Today, the USDC is compatible with Visa and Mastercard, and is also integrated into Moneygram. We're in the process of doing the same with our euro stablecoin.

What's in it for financial players to work with you?

It's quite simple: for most financial players, crypto is a nightmare because it's going to disintermediate them. And in a way, they're right to be scared because users might not need them any more. At least in theory.

With us, it's the other way around. We are partners with the banks. In the US, we already have 6 partners like BNY Mellon, which is one of the major US banks. BNY Mellon holds part of our reserves, especially cash, and BlackRock holds another part (sovereign bonds). We are part of a large value chain and we want to do the same thing with the European banks.

What do you think of the lack of clarity in US regulation?

You know, in the United States, we are more the type to respond to crises rather than anticipate them. That's what happened with the Internet: we waited for the bubble to burst in the early 2000s before reacting and establishing rules. The same happened in 2008 with the financial crisis. With crypto, it's the same thing again, and we know it won't be easy...

The USDC has been hit by the collapse of Silicon Valley Bank, which holds part of your reserves ($3.3 billion). The stablecoin lost parity for 48 hours. How can you prevent this from happening again?

Honestly, it's been a difficult experience, but one full of lessons.

For years, all the world's regulators, from the Bank for International Settlements to the Financial Stability Board, have been obsessed with the fear of contagion from traditional finance through crypto. But what we've seen in recent weeks is the complete opposite. Here, it's banks that have impacted the crypto ecosystem, which is still the last straw.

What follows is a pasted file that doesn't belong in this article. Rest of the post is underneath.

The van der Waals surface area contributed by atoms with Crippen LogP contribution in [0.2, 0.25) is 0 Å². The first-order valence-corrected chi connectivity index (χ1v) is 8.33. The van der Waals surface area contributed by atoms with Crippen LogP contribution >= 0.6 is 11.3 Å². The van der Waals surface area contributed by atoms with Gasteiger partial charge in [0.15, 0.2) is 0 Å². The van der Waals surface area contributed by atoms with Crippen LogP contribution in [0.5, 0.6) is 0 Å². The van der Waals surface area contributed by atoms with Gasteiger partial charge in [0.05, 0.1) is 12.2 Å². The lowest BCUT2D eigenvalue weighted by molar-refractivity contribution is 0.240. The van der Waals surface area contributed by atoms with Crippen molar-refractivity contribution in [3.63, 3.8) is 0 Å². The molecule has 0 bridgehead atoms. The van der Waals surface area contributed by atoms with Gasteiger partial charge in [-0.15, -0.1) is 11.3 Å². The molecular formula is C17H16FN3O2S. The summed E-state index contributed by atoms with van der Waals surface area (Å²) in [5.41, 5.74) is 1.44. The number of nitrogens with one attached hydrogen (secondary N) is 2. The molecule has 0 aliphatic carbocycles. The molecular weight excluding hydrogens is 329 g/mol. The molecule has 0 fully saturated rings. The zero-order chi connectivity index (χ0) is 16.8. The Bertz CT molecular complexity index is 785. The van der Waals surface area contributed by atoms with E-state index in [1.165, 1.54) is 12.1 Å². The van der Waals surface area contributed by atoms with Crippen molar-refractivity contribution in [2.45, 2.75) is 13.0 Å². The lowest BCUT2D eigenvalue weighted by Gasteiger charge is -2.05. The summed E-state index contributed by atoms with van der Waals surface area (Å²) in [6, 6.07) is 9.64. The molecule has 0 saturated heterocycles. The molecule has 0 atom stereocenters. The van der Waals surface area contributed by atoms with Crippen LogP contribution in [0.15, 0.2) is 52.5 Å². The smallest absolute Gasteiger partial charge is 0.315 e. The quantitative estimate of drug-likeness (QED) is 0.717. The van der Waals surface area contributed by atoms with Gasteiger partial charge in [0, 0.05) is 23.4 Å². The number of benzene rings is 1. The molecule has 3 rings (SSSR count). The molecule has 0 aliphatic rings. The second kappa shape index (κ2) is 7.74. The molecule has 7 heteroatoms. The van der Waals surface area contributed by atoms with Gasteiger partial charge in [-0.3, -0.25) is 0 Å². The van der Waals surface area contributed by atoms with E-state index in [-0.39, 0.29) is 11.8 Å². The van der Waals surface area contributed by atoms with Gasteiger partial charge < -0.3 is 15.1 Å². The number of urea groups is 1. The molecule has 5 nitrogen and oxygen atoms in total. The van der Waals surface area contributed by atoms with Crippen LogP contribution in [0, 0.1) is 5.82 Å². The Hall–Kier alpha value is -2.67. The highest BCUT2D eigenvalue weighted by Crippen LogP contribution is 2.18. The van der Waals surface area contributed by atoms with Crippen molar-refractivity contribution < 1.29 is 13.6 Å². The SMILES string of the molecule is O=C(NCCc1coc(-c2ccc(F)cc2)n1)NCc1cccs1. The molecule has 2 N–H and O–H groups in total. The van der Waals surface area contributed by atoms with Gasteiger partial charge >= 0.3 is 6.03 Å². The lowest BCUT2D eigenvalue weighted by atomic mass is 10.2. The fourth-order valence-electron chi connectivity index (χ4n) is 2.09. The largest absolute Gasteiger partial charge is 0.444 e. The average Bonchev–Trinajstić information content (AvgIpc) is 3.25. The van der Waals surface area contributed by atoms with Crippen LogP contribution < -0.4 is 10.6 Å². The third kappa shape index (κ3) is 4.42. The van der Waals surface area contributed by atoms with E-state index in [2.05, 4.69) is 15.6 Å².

So, yes, we've been affected, but we know how to manage that. It was just a temporary loss of parity. We are still able to repay any dollar.

Could you deposit your entire reserves with a central bank?

It is possible. Today, the USDC is 20% cash and the rest is invested in short-maturity US Treasury bills. We have a very liquid reserve.

The next step will be to be regulated at federal level and potentially to deposit our reserve with the US central bank (Fed).

You stopped the Circle Yield product a few months ago. Why did you do this? Could you relaunch it?

Yield was a good experience for us. We wanted to test this product, the demand, but we launched at a time when the markets were falling, so customers weren't there.

Could you relaunch such a product?

It will all depend on the market context.

A majority of the USDC's reserve is invested in Treasury bills. Could you do the same with the EUROC?

It's possible. Today EUROC only represents 32 million euros, so it's still relatively small. But our ambition is to increase these volumes, in particular by working with European banks.

Are you in discussions with French banks?

Of course, we're in the middle of discussions. But we want to be regulated first before going any further.